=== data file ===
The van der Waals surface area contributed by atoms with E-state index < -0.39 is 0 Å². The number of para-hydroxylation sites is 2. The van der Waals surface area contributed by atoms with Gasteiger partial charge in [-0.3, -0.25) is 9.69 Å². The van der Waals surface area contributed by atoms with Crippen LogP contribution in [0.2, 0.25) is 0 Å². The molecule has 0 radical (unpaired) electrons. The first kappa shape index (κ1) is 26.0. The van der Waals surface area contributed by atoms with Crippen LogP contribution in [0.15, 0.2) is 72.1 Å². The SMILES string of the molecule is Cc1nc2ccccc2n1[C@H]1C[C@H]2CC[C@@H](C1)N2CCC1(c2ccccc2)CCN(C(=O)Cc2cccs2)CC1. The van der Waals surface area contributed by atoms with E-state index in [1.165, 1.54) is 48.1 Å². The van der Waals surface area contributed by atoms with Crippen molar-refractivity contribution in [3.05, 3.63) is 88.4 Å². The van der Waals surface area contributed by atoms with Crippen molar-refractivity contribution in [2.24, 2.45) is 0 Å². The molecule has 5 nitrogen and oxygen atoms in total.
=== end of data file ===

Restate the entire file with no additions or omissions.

The van der Waals surface area contributed by atoms with E-state index < -0.39 is 0 Å². The number of para-hydroxylation sites is 2. The van der Waals surface area contributed by atoms with Gasteiger partial charge in [-0.3, -0.25) is 9.69 Å². The van der Waals surface area contributed by atoms with Crippen LogP contribution in [0.2, 0.25) is 0 Å². The molecule has 0 radical (unpaired) electrons. The first kappa shape index (κ1) is 26.0. The van der Waals surface area contributed by atoms with Crippen LogP contribution in [0.15, 0.2) is 72.1 Å². The SMILES string of the molecule is Cc1nc2ccccc2n1[C@H]1C[C@H]2CC[C@@H](C1)N2CCC1(c2ccccc2)CCN(C(=O)Cc2cccs2)CC1. The van der Waals surface area contributed by atoms with E-state index in [1.165, 1.54) is 48.1 Å². The van der Waals surface area contributed by atoms with Crippen molar-refractivity contribution in [3.05, 3.63) is 88.4 Å². The van der Waals surface area contributed by atoms with Crippen molar-refractivity contribution in [2.24, 2.45) is 0 Å². The molecule has 5 nitrogen and oxygen atoms in total.